In some cases a specific medication, colchicine, will be given for 3-6 months as a test. If episodes of pain and fever are less frequent on colchicine treatment, this may make the diagnosis of FMF.
HOW IS FMF TREATED?
FMF cannot be cured, but it can be well controlled with life-long use of colchicine, a medication that is taken by mouth 1-2 times a day. Colchicine prevents episodes from starting, but does not treat an episode that has already started. Therefore, the dose of colchicine should not be increased during an active episode. If the patient stops taking the medicine, episodes may return (often after missing only one dose!). If colchicine is taken regularly, the vast majority of children with FMF can live a normal life with a normal life expectancy. Do not change the medication dose without first discussing it with your doctor.
The most common side effects of colchicine are abdominal pain and diarrhea. If this occurs, the dose can be reduced until it is tolerated and then slowly increased back to the appropriate dose. Reducing the intake of milk or other dairy products, or consuming lactose-free milk may help. Other side effects are nausea, vomiting and abdominal cramps. In rare cases, colchicine may cause muscle weakness, especially when taking antibiotics from the erythromycin (macrolide) family or statins (cholesterol medications). Therefore, these medications need to be given with caution with colchicine. The blood counts (white and red blood cells and platelets) may decrease occasionally and there may be mild elevations in liver enzymes, but these usually recover with dose reduction. Children taking colchicine grow normally. Female patients do not have to stop taking colchicine during pregnancy or breast-feeding, but amniocentesis (obtaining fluid from the fluid surrounding the fetus) is recommended by most authorities. Children treated with colchicine should have blood and urine tests at least twice yearly.
About 10 percent of patients do not respond adequately or cannot tolerate colchicine. Recent research has found that medications that block interleukin-1, an important molecule involved in the inflammatory process, may be effective for the majority of these patients. These medications include rilonacept (Arcalyst), anakinra (Kineret), and canakinumab (Ilaris).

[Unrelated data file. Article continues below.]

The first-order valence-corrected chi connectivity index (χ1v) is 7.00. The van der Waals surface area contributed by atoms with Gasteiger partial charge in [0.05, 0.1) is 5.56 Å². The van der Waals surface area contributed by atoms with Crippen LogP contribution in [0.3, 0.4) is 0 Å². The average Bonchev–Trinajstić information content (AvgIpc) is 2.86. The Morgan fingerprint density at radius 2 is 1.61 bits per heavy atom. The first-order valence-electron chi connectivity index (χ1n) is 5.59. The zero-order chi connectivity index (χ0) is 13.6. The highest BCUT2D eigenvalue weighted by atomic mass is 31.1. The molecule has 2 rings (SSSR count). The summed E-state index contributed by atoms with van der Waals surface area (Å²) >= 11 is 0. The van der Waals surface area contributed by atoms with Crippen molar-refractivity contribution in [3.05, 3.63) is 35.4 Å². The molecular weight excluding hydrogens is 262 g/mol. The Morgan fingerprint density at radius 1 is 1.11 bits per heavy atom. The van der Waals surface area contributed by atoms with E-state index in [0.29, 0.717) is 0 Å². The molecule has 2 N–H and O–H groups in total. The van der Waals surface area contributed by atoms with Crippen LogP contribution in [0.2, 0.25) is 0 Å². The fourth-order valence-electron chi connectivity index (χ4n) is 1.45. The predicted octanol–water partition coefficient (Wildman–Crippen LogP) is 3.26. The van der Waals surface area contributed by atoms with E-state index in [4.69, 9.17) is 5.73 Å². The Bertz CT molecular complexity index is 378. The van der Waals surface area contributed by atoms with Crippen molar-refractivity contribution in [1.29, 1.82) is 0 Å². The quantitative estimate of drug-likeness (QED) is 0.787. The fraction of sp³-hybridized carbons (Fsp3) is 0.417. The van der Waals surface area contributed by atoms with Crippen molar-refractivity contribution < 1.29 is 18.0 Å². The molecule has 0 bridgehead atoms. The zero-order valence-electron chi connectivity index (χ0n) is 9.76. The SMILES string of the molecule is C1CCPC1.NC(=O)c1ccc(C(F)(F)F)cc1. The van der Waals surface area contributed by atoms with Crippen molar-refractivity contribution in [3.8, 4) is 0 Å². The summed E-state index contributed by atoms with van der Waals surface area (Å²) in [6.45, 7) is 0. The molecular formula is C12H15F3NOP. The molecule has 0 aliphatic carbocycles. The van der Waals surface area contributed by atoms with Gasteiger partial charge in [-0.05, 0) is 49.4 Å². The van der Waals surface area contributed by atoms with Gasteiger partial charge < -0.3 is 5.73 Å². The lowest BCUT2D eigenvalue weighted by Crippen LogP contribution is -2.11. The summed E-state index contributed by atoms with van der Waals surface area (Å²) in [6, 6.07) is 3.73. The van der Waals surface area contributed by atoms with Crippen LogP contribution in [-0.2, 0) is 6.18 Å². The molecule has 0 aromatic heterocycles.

BROADER HEALTH IMPACTS OF FMF AND HOW TO PREVENT THEM
The most severe complication of untreated FMF is the development of amyloidosis. Amyloid is a protein that deposits in the organs of children who have chronic inflammatory diseases that are not well controlled. The most common organ involved is the kidney, but amyloid can deposit in the intestines, skin and heart. Eventually, amyloid causes a loss of function, especially in the kidneys. If this occurs, dialysis or a kidney transplant might be necessary. Children who are properly treated with colchicine are safe from the risk of developing this life-threatening complication, but stopping treatment even for a short while can allow amyloidosis to occur. Patients with amyloidosis in the kidney will have high levels of protein in urine tests. Patients with FMF should have urine tests at least twice a year.
LIVING WITH FMF
Some children initially need psychological support to cope with a disease that means taking medications for their entire lives. Frequent episodes can affect the both the child and family life, including school attendance, so involvement of teachers, social workers, tutors, and other community members may be helpful. Most children, however, adapt to the treatment, and when well controlled, FMF should not interfere with a normal education and productive adult life.
If treated properly with life-long colchicine, the vast majority of children with FMF live a normal life.
POINTS TO REMEMBER:
- FMF is diagnosed in children with episodic fevers, often with pain in the abdomen, joints or chest.
- FMF is an inherited disorder, not an infectious one.
- Life-long treatment for inflammation can prevent the complication of organ failure from amyloidosis.
TO FIND A PEDIATRIC RHEUMATOLOGIST
For a listing of rheumatologists in your area, click here. Learn more about rheumatologists and rheumatology health professionals.
FOR MORE INFORMATION
The American College of Rheumatology has compiled this list to give you a starting point for your own additional research. The ACR does not endorse or maintain these websites, and is not responsible for any information or claims provided on them. It is always best to talk with your rheumatologist for more information and before making any decisions about your care.
Familial Mediterranean Fever
Updated March 2013
Written by Philip Hashkes, MD, MSc, Shaare Zedek Medical Center and the Hebrew University, Jerusalem, and reviewed by the American College of Rheumatology Communications and Marketing Committee.
This patient fact sheet is provided for general education only. Individuals should consult a qualified health care provider for professional medical advice, diagnosis and treatment of a medical or health condition.
© 2013 American College of Rheumatology